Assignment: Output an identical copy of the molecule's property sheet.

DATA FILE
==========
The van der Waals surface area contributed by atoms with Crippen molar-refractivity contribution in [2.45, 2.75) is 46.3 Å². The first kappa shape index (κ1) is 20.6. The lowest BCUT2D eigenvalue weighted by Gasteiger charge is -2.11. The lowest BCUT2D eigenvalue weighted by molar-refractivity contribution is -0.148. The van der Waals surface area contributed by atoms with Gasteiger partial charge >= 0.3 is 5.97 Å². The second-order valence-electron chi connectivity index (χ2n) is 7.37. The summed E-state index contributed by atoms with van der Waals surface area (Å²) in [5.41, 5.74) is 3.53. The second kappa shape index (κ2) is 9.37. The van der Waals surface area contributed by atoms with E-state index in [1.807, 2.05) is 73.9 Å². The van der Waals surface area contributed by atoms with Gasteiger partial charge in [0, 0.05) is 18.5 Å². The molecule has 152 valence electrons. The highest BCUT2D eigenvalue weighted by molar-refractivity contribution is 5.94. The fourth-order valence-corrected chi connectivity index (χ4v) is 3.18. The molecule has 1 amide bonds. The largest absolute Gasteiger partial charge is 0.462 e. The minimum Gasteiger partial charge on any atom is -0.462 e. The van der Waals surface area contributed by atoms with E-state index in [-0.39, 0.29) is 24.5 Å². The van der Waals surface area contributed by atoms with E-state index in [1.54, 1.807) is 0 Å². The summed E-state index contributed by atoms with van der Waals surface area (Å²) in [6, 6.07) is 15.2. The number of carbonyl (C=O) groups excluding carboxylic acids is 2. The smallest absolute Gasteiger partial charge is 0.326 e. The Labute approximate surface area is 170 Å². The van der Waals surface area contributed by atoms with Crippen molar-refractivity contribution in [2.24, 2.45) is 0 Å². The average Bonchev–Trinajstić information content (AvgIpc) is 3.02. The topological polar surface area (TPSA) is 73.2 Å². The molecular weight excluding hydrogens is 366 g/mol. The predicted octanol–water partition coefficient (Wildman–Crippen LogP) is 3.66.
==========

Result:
The van der Waals surface area contributed by atoms with Crippen molar-refractivity contribution in [2.45, 2.75) is 46.3 Å². The first kappa shape index (κ1) is 20.6. The lowest BCUT2D eigenvalue weighted by Gasteiger charge is -2.11. The lowest BCUT2D eigenvalue weighted by molar-refractivity contribution is -0.148. The van der Waals surface area contributed by atoms with Gasteiger partial charge >= 0.3 is 5.97 Å². The second-order valence-electron chi connectivity index (χ2n) is 7.37. The summed E-state index contributed by atoms with van der Waals surface area (Å²) in [5.41, 5.74) is 3.53. The second kappa shape index (κ2) is 9.37. The van der Waals surface area contributed by atoms with E-state index in [1.807, 2.05) is 73.9 Å². The van der Waals surface area contributed by atoms with Gasteiger partial charge in [0, 0.05) is 18.5 Å². The molecule has 152 valence electrons. The highest BCUT2D eigenvalue weighted by molar-refractivity contribution is 5.94. The fourth-order valence-corrected chi connectivity index (χ4v) is 3.18. The molecule has 1 amide bonds. The largest absolute Gasteiger partial charge is 0.462 e. The minimum Gasteiger partial charge on any atom is -0.462 e. The van der Waals surface area contributed by atoms with E-state index in [-0.39, 0.29) is 24.5 Å². The van der Waals surface area contributed by atoms with E-state index in [1.54, 1.807) is 0 Å². The summed E-state index contributed by atoms with van der Waals surface area (Å²) in [6, 6.07) is 15.2. The number of carbonyl (C=O) groups excluding carboxylic acids is 2. The smallest absolute Gasteiger partial charge is 0.326 e. The Labute approximate surface area is 170 Å². The van der Waals surface area contributed by atoms with Crippen molar-refractivity contribution in [2.24, 2.45) is 0 Å². The average Bonchev–Trinajstić information content (AvgIpc) is 3.02. The topological polar surface area (TPSA) is 73.2 Å². The molecular weight excluding hydrogens is 366 g/mol. The predicted octanol–water partition coefficient (Wildman–Crippen LogP) is 3.66.